By Joseph Beckerley- Performance Strength Lab
While elite cyclists may have cardiovascular fitness that makes their cardiologist cry tears of joy, and walk around at a lower body fat percentage than most other elite athletes – underneath the minimal body fat and thriving heart are comparatively frail bones. Bike riding is often praised for being low impact – for putting minimal pressure on your joints and bones. But because cycling is so low impact, cyclists’ bones are never challenged to adapt. Bones work much like muscles. Unless they are forced to move heavy weight and become stronger, they stay as they are. Low bodyweight is also a double-edged sword – while it puts cyclists at much lower risk for heart disease, diabetes, strokes and even cancer – it also means that on a day to day basis, your bones are simply not challenged by carrying much weight.
Researchers have consistently found that cyclists are prone to having weaker bones (low bone mineral density). And low bone density is a no joke. Low bone density can mean that rather than walking away from a bike crash, you find yourself with a fracture. When low bone density progresses to osteoporosis, a brittle bone disease, it can result in serious disfigurement from spine fractures, a loss of mobility, and ultimately a loss of independence.
A study from the University of Oklahoma evaluated the bone mass of competitive club and professional male road cyclists. This study found that the majority of cyclists had lower bone density in the spine, when compared to non-cyclists. A quarter of the cyclists had bone density scores classified as osteopenia, a precursor to osteoporosis. Nine percent of these competitive cyclists already had osteoporosis.
Another study by the University of Colorado followed fourteen competitive male cyclists for one-year, monitoring changes in their bone density. Bone mass was found to significantly decrease throughout the season. Significant decreases were found in the lumbar spine, neck, femur and hip. Even three months into the off-season, bone mass remained below starting levels - suggesting progressive bone loss season to season.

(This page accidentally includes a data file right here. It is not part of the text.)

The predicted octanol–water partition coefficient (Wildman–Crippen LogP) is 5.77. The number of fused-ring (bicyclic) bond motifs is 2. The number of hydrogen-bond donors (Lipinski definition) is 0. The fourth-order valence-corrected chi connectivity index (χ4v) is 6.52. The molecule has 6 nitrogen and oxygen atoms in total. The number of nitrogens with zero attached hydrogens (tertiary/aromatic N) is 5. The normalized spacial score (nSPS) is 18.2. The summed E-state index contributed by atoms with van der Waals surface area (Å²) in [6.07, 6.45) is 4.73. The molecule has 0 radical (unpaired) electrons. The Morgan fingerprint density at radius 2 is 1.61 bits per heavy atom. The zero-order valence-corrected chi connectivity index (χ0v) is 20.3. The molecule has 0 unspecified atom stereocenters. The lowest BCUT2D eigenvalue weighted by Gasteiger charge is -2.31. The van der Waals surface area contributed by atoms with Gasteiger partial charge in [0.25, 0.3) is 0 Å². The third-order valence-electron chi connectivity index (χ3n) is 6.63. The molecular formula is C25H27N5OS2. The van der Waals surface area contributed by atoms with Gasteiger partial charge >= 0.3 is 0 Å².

Why are cyclists at risk for bone density health problems? Your body is continuously renovating your skeleton. Old bone tissue is absorbed and replaced with calcium that helps form new bone. Physical activity that includes impact and vibration, such as strength training, stresses the tissue and triggers the rebuilding process. Because cycling is low impact on your skeletal system it does not create this effect. The more you ride and the less your cross-train the greater risk you have of losing bone mass.
What can you do to maximize your bone strength? The School of Exercise and Nutritional Sciences at San Diego State University tracked changes in bone density over a 7-year period in competitive male cyclists, and non-athletes. Among all study participants, those who reported participating in weight training programs or impact exercise either did not lose bone density or had loss significant less bone density.
Clearly, with so many male cyclists having low bone density, combined with the high risk for fracture from falls associated with cycling, bone density warrants attention. Coaches and health professionals interacting with cyclists need to promote alternative exercise such as weight training and plyometric exercises as a complement to cycling.
Get tested. If you avoid strength training and exclusively engage in endurance sports, consider asking your doctor about getting tested.
Keep your calcium intake high. While low bone density in cyclists is not due to disproportionately low levels of calcium, keeping calcium intake high does protect your bones. We all know yogurt, milks and cheeses can help with calcium – but you can get equal amounts of calcium from dairy-free options like collards, beans, peas and salmon.
Start a Strength Training Program. Many studies have proven that resistance training is a very effective way to increase your bone strength, so lift some weights! Since bone density is most compromised in the lower spine, neck, and femur – make sure you lifting program targets these areas.
Or at a minimum do some running drills. While resistance training is best, for those who deeply hate the gym – you can get some benefit from power activities like sprinting, jumping and bounding.
For a custom strength-training program contact Performance Strength Lab today. Not only will we help ensure you have proper bone health we will also help you improve your cycling performance.
Joe is the owner of Performance Strength Lab, based out of San Diego, California where he offers his expertise in strength and conditioning, nutrition and training for endurance events. Joe holds a bachelors degree in Instructional Technology, is a certified Ironman Coach, CPT, Fitness Nutrition Specialist and Sports Performance Coach for USAW. Visit performancestrengthlab.com or contact him directly at email@example.com
School of Exercise and Nutritional Sciences, San Diego State University, San Diego, California, USA.
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Med Sci Sports Exerc. 2009 Feb;41(2):290-6. doi: 10.1249/MSS.0b013e318185493e.
Bone density comparisons in male competitive road cyclists and untrained controls.
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Keywords: cycling; cycling training; cycling coach; bone health; nutrition; strength training; endurance performance; power; cycling economy; concurrent training; endurance athlete; resistance training; San Diego Ca.; Santee Ca.